With their ooey-gooey cheesy middles, pizza pockets are a lot less messy to eat than your regular pizza, but every bit as scrumptious.
For the dough:
1 tbsp caster sugar
1 1/2 cups warm water
2 tsp yeast
4 3/4 cups high grade or ‘strong’ flour
2 tsp salt
2 tbsp butter
For the filling:
2 tbsp olive oil
1 small onion, finely chopped
2 cloves garlic, finely chopped
2 tbsp tomato paste
1/2 a tin of chopped tomatoes
1 1/2 cups grated tasty cheese
1 1/2 cups diced ham or salami salt and pepper
1 egg, lightly beaten
4 tbsp coarse dried breadcrumbs
(Makes 10 pizza pockets)
Make the dough first. Put the sugar and half the water in a small bowl. Stir well, then sprinkle the yeast on top. Set aside to ‘sponge’ (turn foamy and bubbly).
Put the flour and salt in a large bowl, then stir in the yeast mixture and the remaining water. Mix to form a soft dough, then knead in the butter.
Turn out onto the bench and knead for 5-10 minutes, until the dough is springy. Then return the dough to the bowl, cover with a damp cloth and set aside for an hour.
While the dough is rising, get the pizza filling ready. Heat the oil in a small pot, then add the garlic and onion, along with a good pinch of salt.
Cook for five minutes over medium heat, stirring occasionally. Add the tomato paste and cook for another two minutes, then tip in the tinned tomatoes. Stir well and cook for a further eight minutes, until thick. Set aside to cool.
Heat the oven to 210C, and line two trays with baking paper. Divide the dough into 10 equal pieces, and flatten each one until it’s about the size of your hand, in a roughly circular shape.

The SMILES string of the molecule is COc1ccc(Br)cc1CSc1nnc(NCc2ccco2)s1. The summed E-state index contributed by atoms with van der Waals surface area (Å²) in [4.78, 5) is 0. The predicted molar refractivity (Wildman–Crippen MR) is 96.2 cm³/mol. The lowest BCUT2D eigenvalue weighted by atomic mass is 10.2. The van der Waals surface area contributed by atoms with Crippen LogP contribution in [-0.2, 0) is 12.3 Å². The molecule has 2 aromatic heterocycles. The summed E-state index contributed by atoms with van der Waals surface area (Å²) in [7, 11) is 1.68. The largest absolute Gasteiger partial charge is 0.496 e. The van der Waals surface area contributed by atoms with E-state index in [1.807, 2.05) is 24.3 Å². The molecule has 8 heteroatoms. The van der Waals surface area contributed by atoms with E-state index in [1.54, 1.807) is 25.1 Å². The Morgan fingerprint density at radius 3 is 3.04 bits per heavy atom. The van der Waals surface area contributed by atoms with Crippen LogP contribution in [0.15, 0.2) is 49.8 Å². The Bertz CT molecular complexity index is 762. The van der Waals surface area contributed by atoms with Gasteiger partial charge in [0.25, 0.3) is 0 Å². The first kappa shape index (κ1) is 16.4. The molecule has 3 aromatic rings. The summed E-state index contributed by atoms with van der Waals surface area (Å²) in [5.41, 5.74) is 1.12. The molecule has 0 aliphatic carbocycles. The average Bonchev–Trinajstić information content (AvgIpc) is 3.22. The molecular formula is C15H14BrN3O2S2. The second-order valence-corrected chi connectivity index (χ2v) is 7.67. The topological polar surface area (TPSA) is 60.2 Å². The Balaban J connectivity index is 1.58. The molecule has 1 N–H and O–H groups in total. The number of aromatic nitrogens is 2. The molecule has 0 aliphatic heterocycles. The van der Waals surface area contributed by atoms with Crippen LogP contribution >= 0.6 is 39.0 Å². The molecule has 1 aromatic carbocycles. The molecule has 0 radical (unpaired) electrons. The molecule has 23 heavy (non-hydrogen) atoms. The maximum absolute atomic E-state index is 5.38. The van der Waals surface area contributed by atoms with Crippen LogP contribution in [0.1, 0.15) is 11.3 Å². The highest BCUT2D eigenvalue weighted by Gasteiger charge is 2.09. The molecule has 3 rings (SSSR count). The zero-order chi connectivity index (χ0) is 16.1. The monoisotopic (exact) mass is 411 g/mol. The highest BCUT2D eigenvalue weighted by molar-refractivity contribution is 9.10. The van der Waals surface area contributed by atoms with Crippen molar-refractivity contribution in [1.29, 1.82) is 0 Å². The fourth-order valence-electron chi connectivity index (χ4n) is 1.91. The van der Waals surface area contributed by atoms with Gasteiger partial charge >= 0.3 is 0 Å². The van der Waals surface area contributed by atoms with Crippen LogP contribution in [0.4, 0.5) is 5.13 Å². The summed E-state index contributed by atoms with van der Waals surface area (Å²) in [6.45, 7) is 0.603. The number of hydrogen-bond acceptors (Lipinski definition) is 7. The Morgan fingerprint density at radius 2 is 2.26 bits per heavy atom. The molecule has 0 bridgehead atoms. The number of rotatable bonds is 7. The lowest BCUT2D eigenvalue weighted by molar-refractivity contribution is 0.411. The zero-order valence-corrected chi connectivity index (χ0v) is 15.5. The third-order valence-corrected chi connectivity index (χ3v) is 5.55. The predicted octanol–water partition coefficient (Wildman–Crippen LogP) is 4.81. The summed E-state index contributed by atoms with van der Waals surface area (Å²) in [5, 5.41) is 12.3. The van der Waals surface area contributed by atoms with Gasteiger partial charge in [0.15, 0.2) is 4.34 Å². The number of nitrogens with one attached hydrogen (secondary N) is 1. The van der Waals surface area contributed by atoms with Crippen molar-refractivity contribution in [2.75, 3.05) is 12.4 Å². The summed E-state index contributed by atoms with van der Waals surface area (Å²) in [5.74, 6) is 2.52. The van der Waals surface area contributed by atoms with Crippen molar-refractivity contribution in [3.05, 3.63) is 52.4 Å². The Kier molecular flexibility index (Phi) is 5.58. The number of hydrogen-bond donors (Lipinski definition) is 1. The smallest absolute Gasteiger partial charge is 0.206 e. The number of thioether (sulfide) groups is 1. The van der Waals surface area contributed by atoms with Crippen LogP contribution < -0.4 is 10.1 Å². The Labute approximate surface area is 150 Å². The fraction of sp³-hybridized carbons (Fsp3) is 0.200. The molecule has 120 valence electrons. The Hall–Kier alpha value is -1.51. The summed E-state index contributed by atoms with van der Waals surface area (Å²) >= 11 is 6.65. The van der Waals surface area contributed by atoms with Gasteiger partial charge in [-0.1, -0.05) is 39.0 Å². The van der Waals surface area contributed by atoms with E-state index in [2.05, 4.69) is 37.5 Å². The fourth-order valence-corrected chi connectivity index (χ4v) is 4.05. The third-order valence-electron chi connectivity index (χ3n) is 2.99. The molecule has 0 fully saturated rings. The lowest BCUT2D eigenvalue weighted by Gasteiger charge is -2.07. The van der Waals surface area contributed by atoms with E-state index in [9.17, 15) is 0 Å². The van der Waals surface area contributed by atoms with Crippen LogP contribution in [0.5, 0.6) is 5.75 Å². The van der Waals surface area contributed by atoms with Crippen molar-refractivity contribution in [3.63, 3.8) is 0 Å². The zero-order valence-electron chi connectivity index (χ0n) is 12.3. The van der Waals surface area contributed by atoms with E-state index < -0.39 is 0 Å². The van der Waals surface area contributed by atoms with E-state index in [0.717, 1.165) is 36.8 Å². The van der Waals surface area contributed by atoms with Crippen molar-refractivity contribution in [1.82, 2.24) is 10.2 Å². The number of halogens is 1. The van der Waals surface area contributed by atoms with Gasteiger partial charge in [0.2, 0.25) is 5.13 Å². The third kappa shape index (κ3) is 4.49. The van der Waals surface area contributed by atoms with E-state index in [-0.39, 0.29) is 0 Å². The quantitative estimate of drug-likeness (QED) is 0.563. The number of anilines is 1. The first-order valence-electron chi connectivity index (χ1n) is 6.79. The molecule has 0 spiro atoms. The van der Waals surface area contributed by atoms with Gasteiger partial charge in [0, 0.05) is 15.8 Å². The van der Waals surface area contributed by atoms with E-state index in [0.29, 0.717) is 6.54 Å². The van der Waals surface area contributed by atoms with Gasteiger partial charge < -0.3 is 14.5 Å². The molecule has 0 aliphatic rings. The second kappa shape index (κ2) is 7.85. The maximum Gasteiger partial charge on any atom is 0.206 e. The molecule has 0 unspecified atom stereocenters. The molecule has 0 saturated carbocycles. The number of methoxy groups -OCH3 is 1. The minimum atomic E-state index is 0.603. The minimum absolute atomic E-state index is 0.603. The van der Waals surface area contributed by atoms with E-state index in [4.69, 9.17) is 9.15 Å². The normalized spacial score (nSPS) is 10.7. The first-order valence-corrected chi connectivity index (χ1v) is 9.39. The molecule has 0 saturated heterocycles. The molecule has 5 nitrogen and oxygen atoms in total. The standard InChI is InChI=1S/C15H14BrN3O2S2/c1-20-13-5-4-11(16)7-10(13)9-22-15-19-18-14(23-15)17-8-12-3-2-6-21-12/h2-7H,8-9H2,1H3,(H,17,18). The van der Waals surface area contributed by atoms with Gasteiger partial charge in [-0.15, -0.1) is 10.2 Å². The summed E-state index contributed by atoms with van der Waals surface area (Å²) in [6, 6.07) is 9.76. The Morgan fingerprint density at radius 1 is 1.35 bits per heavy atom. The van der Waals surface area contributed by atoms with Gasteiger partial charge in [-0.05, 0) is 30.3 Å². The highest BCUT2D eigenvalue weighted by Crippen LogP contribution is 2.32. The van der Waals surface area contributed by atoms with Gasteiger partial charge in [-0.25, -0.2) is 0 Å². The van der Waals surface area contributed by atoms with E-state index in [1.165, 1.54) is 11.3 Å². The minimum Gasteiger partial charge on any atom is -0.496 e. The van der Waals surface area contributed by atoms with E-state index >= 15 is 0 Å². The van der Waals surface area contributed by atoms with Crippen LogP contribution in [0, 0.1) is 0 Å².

Put a large tablespoon of the tomato mixture in the centre, then a generous tablespoon of both the ham and cheese on top. Fold the dough up and over the filling, pinching the ends in.
Place the dough parcel on the prepared tray, seam side down. Repeat with the remaining dough and fillings until none is left.
Brush each parcel with a little of the beaten egg, then sprinkle over the breadcrumbs. Bake for 15 minutes, until golden brown and risen. Cool on a rack.
Note: These can be frozen and reheated. Wrap in foil when cool and freeze, then reheat in a low oven (or you could even take a frozen one to work and it will have thawed by lunchtime).
This recipe comes straight from our special one-off publication, frankie food. Pick up a copy via our online store, or through one of our wonderful stockists.